A 67-Year-Old Man with Primary Myelofibrosis - Episode 2

Myelofibrosis and the COMFORT Trials

Dr Raajit Rampal assesses whether frontline treatment with ruxolitinib was appropriate in the presented patient case with supporting data from the COMFORT-I and -II clinical trials.

Case: A 67-Year-Old Man With Myelofibrosis

Initial presentation

RF is a 67 y/o man who visits his primary care physician for his yearly checkup. He reports having fatigue and bone pain for the last few months. More recently, he’s been complaining of abdominal discomfort which he thinks is probably related to the big Thanksgiving dinner party, he and his wife hosted.

He enjoys spending time working on antique cars in his garage, but his wife says he becomes tired after just an hour.

RF has not noticed any changes in his eating habits, but his wife mentions he doesn’t eat as much as he used too. Upon examination, RF has lost close to 13 lbs. since this last yearly exam.

PMH:

Primary myelofibrosis diagnosed about 1 year ago

Diabetes (controlled with diet and exercise)

COPD

SMH: Smoked 3 packs/day but quit 5 years ago; he drinks occasionally

PE: abdominal exam reveals spleen palpable 5cm below left coastal margin, visible bruising

Initial Labs/Workup:

Platelet count: 184 x 109/L

Hgb: 10g/dL

WBC: 34 x 109/L

Bone Marrow Biopsy

Shows an increase in megakaryocytes

Bone Marrow Fibrosis

Megakaryocyte Atypia

Molecular testing

JAK-V617F mutation: positive

Initial treatment:

Patient was started on ruxolitinib 10mg BID when initially diagnosed

Current Presentation/Labs:

One year later, RF reports increasing fatigue and abdominal pain)

Current Labs:

Platelet count: 57 x 109/L

Hgb: 8g/dL

WBC count: 29 x 109/L

Raajit Rampal, MD, PhD: Let's talk a little bit about his initial presentation and the decision concerning management. First, let's talk about the data to support the use of ruxolitinib. Ruxolitinib was studied in two phase 3 trials, the COMFORT-I and the COMFORT-II trials. The COMFORT trials randomized patients to ruxolitinib or either placebo or the best available therapy depending on which COMFORT study in particular one is referring to. The primary end points of these studies were to look at the spleen volume reduction by 35% as well as the total symptom score reduction by 50%. In both trials ruxolitinib was superior either to best available therapy or to placebo at the primary end point time point. In that, approximately 30% to 40% of patients had a spleen volume reduction of 35% or more and certainly had a significantly improved symptom burden compared to placebo or best available therapy. Based on this data, the drug, of course, was approved by the FDA [United States Food and Drug Administration]. In this patient and this particular vignette, is the use of ruxolitinib supported by the data? The answer is yes. This patient has a symptom burden with fatigue being the main culprit. The patient has early satiety and unexpected weight loss as well. The patient does have a palpable spleen. With regards to dosing ruxolitinib, the COMFORT studies looked at patients with a platelet count of 100,000 or greater. Certainly with a baseline platelet count of 184,000, this patient fits into those parameters. Per the FDA label, ruxolitinib is labeled for an indication of a platelet count of 50,000 and higher for myelofibrosis [MF]. But the dose is attenuated based on the platelet count. Starting at 10 mg twice daily is very much appropriate in this case and is supported by the COMFORT data.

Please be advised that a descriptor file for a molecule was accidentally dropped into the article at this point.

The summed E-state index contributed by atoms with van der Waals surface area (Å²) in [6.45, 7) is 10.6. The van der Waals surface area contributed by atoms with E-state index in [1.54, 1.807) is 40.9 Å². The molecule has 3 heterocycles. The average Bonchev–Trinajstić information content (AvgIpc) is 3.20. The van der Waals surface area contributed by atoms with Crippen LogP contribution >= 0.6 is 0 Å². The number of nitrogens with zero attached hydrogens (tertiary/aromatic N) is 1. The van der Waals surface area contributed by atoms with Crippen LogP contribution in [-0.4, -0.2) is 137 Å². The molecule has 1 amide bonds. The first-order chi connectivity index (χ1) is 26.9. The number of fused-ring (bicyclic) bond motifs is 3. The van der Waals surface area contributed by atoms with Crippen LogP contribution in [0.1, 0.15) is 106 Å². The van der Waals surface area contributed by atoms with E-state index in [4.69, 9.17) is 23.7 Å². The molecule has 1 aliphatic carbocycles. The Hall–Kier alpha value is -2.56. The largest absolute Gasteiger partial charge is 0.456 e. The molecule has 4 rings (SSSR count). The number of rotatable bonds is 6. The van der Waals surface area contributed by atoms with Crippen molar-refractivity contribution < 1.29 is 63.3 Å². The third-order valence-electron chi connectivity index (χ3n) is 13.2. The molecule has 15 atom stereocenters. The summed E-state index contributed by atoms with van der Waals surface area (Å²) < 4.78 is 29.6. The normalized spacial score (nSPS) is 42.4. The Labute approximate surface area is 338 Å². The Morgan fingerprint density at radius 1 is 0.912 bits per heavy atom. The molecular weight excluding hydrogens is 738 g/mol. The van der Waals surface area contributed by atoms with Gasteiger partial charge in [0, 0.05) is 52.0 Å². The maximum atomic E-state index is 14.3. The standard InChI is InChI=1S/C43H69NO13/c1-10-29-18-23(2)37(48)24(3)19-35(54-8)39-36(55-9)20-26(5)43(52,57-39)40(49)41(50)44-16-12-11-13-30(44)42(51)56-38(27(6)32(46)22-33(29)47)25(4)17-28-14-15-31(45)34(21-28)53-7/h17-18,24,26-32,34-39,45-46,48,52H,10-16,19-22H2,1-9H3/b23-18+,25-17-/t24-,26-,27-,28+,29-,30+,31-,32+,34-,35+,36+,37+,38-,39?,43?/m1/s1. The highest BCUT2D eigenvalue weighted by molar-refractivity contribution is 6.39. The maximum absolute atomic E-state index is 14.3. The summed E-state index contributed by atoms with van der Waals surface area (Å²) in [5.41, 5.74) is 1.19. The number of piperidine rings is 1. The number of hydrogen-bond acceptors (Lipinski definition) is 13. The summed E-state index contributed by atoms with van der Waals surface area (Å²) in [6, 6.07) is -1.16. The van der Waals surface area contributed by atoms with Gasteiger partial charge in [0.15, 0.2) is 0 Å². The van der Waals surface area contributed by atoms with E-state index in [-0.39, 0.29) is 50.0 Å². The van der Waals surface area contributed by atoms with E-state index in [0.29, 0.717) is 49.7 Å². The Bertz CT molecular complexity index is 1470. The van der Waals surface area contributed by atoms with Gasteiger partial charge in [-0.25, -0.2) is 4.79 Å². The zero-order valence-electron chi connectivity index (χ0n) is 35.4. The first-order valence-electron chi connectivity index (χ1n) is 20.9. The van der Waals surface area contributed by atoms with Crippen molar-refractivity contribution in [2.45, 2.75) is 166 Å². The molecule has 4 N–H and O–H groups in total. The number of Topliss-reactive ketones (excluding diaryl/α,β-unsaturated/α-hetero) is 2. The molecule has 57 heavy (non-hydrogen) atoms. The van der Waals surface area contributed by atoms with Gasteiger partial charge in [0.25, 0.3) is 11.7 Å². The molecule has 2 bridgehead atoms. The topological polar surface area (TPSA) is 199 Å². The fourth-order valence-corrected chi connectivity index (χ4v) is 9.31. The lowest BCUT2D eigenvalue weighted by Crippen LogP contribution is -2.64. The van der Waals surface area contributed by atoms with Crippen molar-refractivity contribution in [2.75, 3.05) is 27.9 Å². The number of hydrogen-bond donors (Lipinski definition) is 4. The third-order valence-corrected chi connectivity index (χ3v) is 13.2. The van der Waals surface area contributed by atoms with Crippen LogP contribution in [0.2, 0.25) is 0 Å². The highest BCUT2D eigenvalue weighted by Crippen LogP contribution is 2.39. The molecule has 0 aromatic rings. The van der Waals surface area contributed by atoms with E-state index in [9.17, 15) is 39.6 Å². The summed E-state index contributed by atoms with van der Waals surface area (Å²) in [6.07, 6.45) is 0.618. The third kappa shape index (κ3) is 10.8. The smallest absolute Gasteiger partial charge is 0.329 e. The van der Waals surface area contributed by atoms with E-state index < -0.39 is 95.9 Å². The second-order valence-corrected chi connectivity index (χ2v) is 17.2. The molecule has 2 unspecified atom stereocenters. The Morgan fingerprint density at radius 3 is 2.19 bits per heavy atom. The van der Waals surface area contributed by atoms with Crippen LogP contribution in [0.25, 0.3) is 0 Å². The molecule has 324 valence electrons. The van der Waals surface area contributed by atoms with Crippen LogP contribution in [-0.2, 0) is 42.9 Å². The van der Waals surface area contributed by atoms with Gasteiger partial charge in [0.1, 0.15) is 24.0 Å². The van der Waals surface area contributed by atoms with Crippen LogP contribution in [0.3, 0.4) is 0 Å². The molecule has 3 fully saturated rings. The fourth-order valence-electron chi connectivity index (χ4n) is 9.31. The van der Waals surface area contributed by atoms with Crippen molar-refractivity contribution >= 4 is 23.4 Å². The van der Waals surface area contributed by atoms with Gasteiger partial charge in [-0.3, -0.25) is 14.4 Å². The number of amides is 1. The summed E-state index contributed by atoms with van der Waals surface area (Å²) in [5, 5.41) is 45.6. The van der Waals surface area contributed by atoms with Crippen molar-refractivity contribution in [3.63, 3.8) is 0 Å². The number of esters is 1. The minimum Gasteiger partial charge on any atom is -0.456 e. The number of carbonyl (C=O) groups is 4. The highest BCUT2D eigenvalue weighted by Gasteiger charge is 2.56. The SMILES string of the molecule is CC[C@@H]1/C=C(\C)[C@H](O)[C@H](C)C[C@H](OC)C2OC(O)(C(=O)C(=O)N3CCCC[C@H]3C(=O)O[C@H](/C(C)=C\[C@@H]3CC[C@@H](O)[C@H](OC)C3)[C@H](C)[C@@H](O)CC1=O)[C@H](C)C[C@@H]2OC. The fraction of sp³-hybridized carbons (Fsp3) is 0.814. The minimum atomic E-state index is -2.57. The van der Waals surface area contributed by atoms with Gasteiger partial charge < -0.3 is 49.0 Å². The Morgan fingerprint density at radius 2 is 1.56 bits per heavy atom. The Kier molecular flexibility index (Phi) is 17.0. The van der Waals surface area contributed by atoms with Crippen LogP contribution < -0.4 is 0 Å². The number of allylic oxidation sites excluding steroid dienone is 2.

Now what about the diagnosis? What are the things that we have to think about in this patient's case or any patient's case when it comes to diagnostic criteria? There are several considerations. One is that a bone marrow examination is absolutely essential for making the diagnosis of myelofibrosis. That has to be used in conjunction with clonal markers such as a driver mutation. Most typically, these are mutations in the JAK-STAT pathways such as JAK2, MPL, or CALR. It's important to note that still in about 10% to 15% of cases, a mutation is not identified as 1 of these 3 driver mutations. But certainly, there are a host of other mutations that can occur in these patients. In some percentages of patients with MF, patients can have up to 5 mutations, actually. Identification of a clonal marker is essential for making the diagnosis. Cytogenetic abnormalities are another important factor in helping to make the diagnosis. They do have prognostic implications so getting this information is important. The amount of fibrosis in the marrow can be informative with regards to prognosis and certainly as part of the diagnostic criteria, as is excluding any other potential cause for the patient's blood counts or bone marrow findings. A review of the peripheral blood smear is also essential here as we typically see a look-over for a blast picture from the blood smear looking at other markers such as the LDH [lactate dehydrogenase]. Those are some of the major things that we need to consider when diagnosing a patient with myelofibrosis. But it's also important to consider other assessments, such as the symptom burden. This of course can be done conventionally by asking the patient about their symptoms, or more formally using something such as total symptom score. Tools are available which allows one to quantitate and follow the symptom burden over time. Of course, in our patient's case, he meets all of these diagnostic criteria, thus the diagnosis of myelofibrosis was established.

Transcript edited for clarity.